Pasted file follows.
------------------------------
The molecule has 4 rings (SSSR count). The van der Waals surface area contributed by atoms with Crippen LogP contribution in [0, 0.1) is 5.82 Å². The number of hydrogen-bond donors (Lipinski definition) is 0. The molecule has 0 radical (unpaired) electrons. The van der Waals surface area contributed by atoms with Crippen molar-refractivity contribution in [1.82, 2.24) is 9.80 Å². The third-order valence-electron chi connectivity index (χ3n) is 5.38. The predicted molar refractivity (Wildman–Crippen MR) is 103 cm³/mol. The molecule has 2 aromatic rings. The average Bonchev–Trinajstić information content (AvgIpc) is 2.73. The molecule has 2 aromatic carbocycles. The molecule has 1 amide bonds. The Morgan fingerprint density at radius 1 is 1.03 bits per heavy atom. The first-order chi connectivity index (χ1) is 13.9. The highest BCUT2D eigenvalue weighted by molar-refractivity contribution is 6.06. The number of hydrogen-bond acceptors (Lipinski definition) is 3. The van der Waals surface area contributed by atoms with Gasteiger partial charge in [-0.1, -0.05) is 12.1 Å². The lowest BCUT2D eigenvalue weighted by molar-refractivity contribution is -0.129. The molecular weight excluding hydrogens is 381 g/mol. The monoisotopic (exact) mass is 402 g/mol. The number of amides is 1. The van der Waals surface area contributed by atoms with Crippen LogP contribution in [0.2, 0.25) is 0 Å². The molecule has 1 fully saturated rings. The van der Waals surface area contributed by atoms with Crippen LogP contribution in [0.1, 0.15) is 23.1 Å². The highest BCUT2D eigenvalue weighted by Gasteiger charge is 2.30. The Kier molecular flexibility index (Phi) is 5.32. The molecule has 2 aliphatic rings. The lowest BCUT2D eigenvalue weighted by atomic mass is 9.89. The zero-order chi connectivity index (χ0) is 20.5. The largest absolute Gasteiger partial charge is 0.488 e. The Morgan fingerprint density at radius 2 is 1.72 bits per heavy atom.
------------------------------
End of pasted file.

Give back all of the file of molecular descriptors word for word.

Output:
The molecule has 4 rings (SSSR count). The van der Waals surface area contributed by atoms with Crippen LogP contribution in [0, 0.1) is 5.82 Å². The number of hydrogen-bond donors (Lipinski definition) is 0. The molecule has 0 radical (unpaired) electrons. The van der Waals surface area contributed by atoms with Crippen molar-refractivity contribution in [1.82, 2.24) is 9.80 Å². The third-order valence-electron chi connectivity index (χ3n) is 5.38. The predicted molar refractivity (Wildman–Crippen MR) is 103 cm³/mol. The molecule has 2 aromatic rings. The average Bonchev–Trinajstić information content (AvgIpc) is 2.73. The molecule has 2 aromatic carbocycles. The molecule has 1 amide bonds. The Morgan fingerprint density at radius 1 is 1.03 bits per heavy atom. The first-order chi connectivity index (χ1) is 13.9. The highest BCUT2D eigenvalue weighted by molar-refractivity contribution is 6.06. The number of hydrogen-bond acceptors (Lipinski definition) is 3. The van der Waals surface area contributed by atoms with Gasteiger partial charge in [-0.1, -0.05) is 12.1 Å². The lowest BCUT2D eigenvalue weighted by molar-refractivity contribution is -0.129. The molecular weight excluding hydrogens is 381 g/mol. The monoisotopic (exact) mass is 402 g/mol. The number of amides is 1. The van der Waals surface area contributed by atoms with Crippen LogP contribution in [0.2, 0.25) is 0 Å². The molecule has 1 fully saturated rings. The van der Waals surface area contributed by atoms with Crippen LogP contribution in [0.1, 0.15) is 23.1 Å². The highest BCUT2D eigenvalue weighted by Gasteiger charge is 2.30. The Kier molecular flexibility index (Phi) is 5.32. The molecule has 2 aliphatic rings. The lowest BCUT2D eigenvalue weighted by atomic mass is 9.89. The zero-order chi connectivity index (χ0) is 20.5. The largest absolute Gasteiger partial charge is 0.488 e. The Morgan fingerprint density at radius 2 is 1.72 bits per heavy atom.